Continuing my curiosity about Harry Potter, here’s another interesting article, by H. Chapman:

Harry Potter and the Half-Blood Prince could have been called In Love and War, but I heard that one was already taken.

In Harry Potter’s sixth year at Hogwarts, tensions are running high: Harry and his friends are coming to grips with raging teenage hormones even as an increasingly powerful Voldemort wreaks havoc all over England.


So make no mistake: This is not a book for small children. As the original audience has grown, so has the reading level of the Harry Potter novels.


Though it’s nothing so bald as an allegory, Half-Blood Prince often brings to mind the so-called “war on terror” of recent years.

A new minister of magic has been elected who is strongly reminiscent of President George W. Bush in many ways. The minister is a rangy fighter, a wartime leader who came to power to help alleviate the fears of terrified wizarding folk.

In its rush to look like it’s doing something about Voldemort, however, the ministry is arresting and imprisoning many who are probably innocent (which brings to mind the controversy over prisoners in Guantanamo Bay, Cuba).

Using Voldemort and his followers, Rowling also explores themes of racial purity, ethnic cleansing and terrorist tactics with a deft hand.

But the book isn’t just about war. Over and over, the characters demonstrate how the more you love someone, the more you have the power to hurt him or her, whether purposefully or not.

That the resulting heartache doesn’t have to dictate your actions, that people are ultimately in charge of their own destinies, is another major motif in the book. For example, though Harry and Voldemort have much in common as orphans with great power, they used their talents differently: Voldemort to injure and dominate, Harry to heal and help.

Even the much-vaunted Prophecy is shown to be merely a prediction that is only bound to come true because of Harry’s almost certain choices in the future.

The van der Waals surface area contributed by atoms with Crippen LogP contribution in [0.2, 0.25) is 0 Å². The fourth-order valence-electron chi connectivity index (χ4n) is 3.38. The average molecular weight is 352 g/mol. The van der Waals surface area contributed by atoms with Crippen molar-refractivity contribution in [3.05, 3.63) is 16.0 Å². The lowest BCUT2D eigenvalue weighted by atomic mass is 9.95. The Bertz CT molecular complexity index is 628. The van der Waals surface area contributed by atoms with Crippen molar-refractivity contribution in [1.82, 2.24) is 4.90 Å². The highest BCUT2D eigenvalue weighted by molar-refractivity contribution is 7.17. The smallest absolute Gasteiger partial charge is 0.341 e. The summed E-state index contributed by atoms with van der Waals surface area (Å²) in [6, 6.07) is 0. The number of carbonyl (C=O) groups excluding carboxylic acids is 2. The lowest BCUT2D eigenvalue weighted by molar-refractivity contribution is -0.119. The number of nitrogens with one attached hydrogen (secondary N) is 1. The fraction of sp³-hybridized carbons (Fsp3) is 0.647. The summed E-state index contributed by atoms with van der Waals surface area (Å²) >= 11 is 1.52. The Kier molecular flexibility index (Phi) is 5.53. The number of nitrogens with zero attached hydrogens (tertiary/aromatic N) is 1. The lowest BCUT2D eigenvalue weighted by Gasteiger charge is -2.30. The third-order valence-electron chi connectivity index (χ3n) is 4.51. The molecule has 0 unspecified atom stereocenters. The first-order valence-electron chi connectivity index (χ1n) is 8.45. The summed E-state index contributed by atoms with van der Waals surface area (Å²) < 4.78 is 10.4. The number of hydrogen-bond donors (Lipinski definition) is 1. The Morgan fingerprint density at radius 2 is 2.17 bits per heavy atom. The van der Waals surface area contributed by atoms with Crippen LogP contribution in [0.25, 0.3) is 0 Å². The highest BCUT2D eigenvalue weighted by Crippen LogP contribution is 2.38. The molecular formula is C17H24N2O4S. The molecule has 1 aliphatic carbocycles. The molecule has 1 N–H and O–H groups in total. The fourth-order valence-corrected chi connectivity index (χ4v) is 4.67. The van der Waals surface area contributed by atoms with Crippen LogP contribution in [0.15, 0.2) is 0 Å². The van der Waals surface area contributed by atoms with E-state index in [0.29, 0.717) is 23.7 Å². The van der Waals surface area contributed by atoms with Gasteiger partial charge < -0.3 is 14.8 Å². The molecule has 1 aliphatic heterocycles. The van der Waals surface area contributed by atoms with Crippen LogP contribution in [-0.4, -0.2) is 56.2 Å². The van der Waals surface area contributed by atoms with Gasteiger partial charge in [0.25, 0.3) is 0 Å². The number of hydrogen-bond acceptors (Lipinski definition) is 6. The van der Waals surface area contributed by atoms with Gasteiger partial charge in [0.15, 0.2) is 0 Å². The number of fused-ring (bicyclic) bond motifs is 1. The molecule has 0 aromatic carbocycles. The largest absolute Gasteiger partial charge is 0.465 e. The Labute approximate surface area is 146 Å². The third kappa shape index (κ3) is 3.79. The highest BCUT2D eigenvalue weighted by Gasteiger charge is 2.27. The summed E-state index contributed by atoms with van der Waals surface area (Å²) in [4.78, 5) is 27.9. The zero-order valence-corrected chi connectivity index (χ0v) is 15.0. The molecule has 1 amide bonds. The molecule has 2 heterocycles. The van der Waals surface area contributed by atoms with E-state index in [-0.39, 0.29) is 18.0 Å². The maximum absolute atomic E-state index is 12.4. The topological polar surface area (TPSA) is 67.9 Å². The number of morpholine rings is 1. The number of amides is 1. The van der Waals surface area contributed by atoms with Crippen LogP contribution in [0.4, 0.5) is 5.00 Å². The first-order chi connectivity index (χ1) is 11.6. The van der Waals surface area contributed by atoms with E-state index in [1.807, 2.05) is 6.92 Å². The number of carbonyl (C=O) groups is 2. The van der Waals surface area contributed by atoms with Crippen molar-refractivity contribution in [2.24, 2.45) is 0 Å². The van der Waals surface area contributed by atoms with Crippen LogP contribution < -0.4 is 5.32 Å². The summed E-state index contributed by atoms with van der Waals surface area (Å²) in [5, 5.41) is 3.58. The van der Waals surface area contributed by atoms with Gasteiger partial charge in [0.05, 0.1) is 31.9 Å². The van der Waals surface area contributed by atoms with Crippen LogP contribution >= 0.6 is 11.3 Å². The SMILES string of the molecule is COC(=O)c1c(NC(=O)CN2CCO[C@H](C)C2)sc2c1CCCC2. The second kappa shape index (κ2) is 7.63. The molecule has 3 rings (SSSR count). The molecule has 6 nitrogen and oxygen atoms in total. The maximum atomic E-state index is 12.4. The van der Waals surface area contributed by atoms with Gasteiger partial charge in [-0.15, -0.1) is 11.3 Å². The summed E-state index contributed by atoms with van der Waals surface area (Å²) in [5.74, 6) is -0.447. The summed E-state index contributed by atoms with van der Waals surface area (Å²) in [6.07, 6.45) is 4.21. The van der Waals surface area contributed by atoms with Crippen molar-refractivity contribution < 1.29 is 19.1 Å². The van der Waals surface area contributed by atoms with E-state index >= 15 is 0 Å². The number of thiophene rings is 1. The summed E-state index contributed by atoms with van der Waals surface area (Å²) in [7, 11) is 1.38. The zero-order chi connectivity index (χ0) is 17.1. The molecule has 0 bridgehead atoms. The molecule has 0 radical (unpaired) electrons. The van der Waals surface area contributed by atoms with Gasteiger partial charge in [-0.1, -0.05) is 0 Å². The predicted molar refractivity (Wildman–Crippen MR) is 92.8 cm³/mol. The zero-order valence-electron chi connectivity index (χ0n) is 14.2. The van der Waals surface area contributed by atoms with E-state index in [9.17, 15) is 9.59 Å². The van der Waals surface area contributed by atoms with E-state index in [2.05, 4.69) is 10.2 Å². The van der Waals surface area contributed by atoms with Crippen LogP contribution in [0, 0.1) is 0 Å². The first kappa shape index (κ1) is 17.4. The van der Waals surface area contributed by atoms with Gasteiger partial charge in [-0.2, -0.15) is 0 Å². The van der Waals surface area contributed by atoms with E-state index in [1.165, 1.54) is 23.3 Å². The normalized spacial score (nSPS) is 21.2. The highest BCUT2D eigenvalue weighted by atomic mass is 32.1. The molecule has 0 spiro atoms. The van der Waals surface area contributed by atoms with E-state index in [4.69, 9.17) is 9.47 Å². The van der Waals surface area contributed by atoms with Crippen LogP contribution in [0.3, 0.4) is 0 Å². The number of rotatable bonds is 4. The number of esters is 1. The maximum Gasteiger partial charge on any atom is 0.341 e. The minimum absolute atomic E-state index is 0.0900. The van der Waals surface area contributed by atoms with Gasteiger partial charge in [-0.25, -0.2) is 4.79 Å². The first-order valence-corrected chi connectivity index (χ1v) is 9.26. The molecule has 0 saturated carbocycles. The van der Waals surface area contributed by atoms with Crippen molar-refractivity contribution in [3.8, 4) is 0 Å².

Harry isn’t the only one with tough choices, though. Harry’s schoolyard nemesis, Draco Malfoy, is a poignant example of the crushing power of living under the heavy expectations of one’s father (one of many father-and-son relationships examined in this book).

It’s also a reminder that evil isn’t absolute; there’s room for shades of gray, and sometimes even pity. But don’t think you know who’s evil and who isn’t at the end of this book.

Assumptions from previous books about certain characters have been turned on their heads, and I wouldn’t be surprised if the same was true of new assumptions in the next book, reportedly the last in the series. Rowling has raised the red herring to a fine art.

However, the pacing of the book feels rushed; there is a lot more telling than showing in parts that should have been expanded upon.

Though the Half-Blood Prince turns out to be a very important character, the subplot in which Harry and friends try to figure out who he is seemed unnecessary, as did the new addition to the faculty. Of course, they will probably come into play more in book seven.

Half-Blood Prince reminds me most of Star Wars: Episode V — The Empire Strikes Back. Though the book has its own discreet plot and climax, most of it seemed like a long setup for the finale, where the real action will undoubtedly start.

And I’m looking forward to it. In the Harry Potter books, Rowling has offered a world full of utterly believable people who, wizards or not, look a lot like the people next door. Or in the bathroom mirror.

hmmm… interesting.